Annual Delaware shad outlook with the “Shad Man” himself.
American shad are not in every part of the Delaware River; they will follow the current line, staying close to the bottom of the river. But every spring these shad will be in the Delaware River, and will be in the same location, at about the same time.
If you’re getting into shad fishing on the Delaware, I recommend that you to take a notebook and carefully record the places where you and other successful anglers are fishing and catching these incredible fish. If you are a shore angler, record as many places as possible, and if you own a boat, pay attention to the placement of the many fishing boats, they will always anchor in same locations.
Teach A Man To Fish
I began shad fishing in the early 1970s and struggled with the rest of the rookies, and only caught one. But I took notes and kept fishing throughout the long summer. When I learned the shad is a visiting and spawning anadromous fish (migrating up rivers from the sea to spawn) that only stays two months, I quit and went home a wiser person.
I clearly recall my first full season of shad fishing; I wore hip boots and carried along with me a 7-foot spinning rod with 8-pound mono line on a medium reel. I also had some live minnows and night crawlers and used them for a while until I noticed no other angler was using live bait. That’s when an old-timer pointed out the need for metal 1/4-ounce shad darts, with white bodies and red heads. On my way home I stopped at the numerous sports fishing stores and purchased darts and planned to return that weekend to learn how to use them.
I continued my mission to catch American shad, but still with no success. Eventually in early September, I quit for the year, but I would return a wiser and determined angler.
As I progressed into the world of the shad, I asked numerous veteran anglers precisely who it was that created this piece of lead and named it a shad dart, and when exactly that happened. No person had the answer, nor did anyone show any interest. I was told you could purchase a kit which included the molds and lead to allow anyone to become a shad dart maker. The fact is shad darts, in a variety of colors and weights, are very effective for catching shad along the Delaware, always have.
Then along came the shad spoon; no one I’ve spoken to really seems to know where they originated, but many anglers use them at this point. I once had an invitation from a Connecticut friend who invited me to visit for a weekend and do some shad fishing. My friend took a liking to the darts I was using to catch shad, and he insisted we trade his shining spoons for my lead darts. Before I returned home, he gave me some quick lessons, but I eventually laid them aside and continued fishing my old, reliable darts. Eventually the anglers of Delaware River Shad Fishermen’s Association began using the spoons; I still don’t where they came from or who introduced them, but I too began using them, and creating numerous dart designs that catch a lot of shad to this day.
New Tricks For Big Dogs
In 2021, I fished with a casual friend who showed me the shad rig he uses, one which has become a popular lure combination on the lower Delaware River. A common sinking plug as you’d use for largemouth with roughly 7 feet of 8-pound mono with either small dart or shad spoon behind (visit www.thefisherman.com/delaware-river-shad-tips for tips from PENN’s Chris Gatley on using the Berkley Flicker Shad or Flicker Minnow ahead of your shad lures). I caught shad on my first cast, finishing with 10 fish on my first go around; later I had the good fortune to fish with a boat angler at Dingmans Bridge area where we continued to find good success with this rig connecting your plug to your darts or spoons using a length of mono attached with a number 10 swivel.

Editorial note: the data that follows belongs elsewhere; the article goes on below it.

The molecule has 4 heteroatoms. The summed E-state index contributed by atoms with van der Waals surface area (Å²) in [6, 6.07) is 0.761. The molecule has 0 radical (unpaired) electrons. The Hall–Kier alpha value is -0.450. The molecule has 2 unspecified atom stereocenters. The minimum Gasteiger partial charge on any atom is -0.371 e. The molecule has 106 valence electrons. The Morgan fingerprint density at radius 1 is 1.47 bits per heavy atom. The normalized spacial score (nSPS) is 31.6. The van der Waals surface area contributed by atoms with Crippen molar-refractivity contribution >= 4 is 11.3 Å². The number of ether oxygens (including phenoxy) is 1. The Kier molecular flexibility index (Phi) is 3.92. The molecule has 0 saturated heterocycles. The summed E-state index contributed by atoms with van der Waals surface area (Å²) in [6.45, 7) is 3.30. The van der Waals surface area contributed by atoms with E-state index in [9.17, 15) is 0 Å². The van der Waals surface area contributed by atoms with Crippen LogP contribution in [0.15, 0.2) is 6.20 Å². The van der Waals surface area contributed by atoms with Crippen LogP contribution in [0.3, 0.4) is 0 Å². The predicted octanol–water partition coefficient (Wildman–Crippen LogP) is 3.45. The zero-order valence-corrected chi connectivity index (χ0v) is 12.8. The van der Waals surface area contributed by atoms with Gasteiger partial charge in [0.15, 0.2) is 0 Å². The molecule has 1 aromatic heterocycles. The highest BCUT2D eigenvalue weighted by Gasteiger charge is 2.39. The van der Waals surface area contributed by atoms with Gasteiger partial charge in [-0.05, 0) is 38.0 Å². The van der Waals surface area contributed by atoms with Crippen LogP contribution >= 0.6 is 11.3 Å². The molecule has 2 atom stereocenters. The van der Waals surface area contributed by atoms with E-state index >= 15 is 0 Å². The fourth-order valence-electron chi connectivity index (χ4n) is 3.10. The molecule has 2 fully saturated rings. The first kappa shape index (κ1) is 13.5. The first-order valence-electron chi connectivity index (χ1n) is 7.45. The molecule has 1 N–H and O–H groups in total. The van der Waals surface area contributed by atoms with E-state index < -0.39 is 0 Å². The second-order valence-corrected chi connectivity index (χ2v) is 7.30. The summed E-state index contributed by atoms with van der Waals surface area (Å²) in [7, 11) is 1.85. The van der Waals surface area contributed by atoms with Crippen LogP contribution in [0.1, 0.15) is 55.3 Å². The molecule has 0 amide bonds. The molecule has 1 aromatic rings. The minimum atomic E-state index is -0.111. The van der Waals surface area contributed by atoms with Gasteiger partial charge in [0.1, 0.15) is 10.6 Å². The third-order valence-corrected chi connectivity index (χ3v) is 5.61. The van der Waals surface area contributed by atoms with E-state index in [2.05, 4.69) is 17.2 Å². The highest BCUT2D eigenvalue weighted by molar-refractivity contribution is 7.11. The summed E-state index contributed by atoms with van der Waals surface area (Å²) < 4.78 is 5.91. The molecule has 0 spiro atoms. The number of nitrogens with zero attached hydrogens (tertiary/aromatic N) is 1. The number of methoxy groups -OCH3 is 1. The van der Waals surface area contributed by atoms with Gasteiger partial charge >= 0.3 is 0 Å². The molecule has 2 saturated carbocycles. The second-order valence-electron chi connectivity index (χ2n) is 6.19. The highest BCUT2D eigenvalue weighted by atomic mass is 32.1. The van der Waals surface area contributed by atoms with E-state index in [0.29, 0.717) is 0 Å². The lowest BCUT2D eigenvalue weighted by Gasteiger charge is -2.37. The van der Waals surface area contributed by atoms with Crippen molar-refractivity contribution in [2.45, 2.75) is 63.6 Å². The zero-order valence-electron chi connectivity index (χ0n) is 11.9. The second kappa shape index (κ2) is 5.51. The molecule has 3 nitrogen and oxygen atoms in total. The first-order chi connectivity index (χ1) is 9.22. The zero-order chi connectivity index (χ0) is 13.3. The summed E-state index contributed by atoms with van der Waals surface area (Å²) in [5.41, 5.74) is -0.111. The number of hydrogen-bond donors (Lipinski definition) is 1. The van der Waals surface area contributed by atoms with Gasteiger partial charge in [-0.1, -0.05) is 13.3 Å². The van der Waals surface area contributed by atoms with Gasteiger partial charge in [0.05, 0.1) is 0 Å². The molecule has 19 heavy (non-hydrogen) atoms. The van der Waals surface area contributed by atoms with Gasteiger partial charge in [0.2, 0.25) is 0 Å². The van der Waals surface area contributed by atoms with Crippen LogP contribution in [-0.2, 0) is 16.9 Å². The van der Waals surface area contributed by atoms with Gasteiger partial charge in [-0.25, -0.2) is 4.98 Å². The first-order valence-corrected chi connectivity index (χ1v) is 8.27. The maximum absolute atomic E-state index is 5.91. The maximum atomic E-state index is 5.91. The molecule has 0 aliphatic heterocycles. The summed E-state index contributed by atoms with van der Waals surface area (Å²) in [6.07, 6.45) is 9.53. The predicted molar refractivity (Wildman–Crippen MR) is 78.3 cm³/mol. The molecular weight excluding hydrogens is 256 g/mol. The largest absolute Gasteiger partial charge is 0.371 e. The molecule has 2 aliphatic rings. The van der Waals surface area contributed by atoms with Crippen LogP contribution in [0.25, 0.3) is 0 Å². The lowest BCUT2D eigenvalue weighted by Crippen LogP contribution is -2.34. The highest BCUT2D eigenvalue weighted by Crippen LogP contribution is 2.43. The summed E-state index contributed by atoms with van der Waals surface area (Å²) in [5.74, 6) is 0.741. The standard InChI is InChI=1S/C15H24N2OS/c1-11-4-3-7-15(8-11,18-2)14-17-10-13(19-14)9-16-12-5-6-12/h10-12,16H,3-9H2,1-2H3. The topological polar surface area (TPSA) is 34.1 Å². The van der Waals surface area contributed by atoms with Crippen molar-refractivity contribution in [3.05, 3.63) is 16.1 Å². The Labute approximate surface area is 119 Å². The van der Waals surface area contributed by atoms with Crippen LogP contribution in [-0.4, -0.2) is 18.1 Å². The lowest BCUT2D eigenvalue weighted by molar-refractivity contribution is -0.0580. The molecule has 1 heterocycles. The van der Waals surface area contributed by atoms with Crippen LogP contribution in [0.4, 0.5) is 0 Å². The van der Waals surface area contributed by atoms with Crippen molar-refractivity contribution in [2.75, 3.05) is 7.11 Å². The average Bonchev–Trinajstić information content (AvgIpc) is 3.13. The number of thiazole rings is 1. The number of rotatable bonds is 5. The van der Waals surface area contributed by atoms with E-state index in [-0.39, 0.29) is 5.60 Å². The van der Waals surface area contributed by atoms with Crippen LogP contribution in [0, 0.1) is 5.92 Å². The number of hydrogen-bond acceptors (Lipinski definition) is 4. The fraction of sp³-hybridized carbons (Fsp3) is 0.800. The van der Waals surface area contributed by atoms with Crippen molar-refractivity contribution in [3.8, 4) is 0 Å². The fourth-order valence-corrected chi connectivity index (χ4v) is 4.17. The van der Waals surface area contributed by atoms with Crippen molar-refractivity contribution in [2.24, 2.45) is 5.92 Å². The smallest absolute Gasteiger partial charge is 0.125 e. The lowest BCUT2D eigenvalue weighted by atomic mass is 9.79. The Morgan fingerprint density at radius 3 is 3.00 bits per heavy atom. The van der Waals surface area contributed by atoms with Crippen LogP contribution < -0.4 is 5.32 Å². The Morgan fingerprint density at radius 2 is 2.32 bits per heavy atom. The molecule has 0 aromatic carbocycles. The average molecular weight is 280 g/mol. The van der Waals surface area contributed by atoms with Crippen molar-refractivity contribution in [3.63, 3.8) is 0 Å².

Anchor your boat in places of mild current; this is the course that American shad will follow as they are passing through in their search for upriver spawning area. Look where other fishermen may be anchored and find a spot that does not interfere with the lines from their boat. Cast the rig about 30 feet from rear of boat and place your rod in a rod holder. The rig will settle in the current and does a steady twisting and turning until a shad hits.
The saga of the American shad is an amazing gift of Mother Nature. When shad reach their destination in the upper portions of the Delaware River bordered by Pennsylvania and New York State they will eventually mate and the eggs will hatch to begin a new generation of fish. Schools of juvenile shad will make their way down the Delaware River in late August and into September, entering the Delaware Bay before emptying out into the Atlantic. From there they’ll travel northward, closely following the shoreline, until they reach the Bay of Fundy in Canada. Once there, the shad will mature for 3 years before repeating their journey back to the Delaware to repeat the cycle. I have spent time with fishery biologists who say the incoming American shad have a built in direction finder that actually guides them to the exact pool where they were hatched three years ago.
During my many years of shad fishing, I have always taken the time to record any changes in habit in their spring arrivals. Five years ago I was on an early visit to the Delaware River and I was pleased to see nice clear water, a lower than normal flow, where you could locate schools of American shad moving forward. That was St. Patrick’s Day. Every spring afterwards, I was alone along the shore, looking for evidence of shad, and sometime fishing. The signs of spring with eagles in the trees and favorable river condition will always lead me to believe the shad are with us.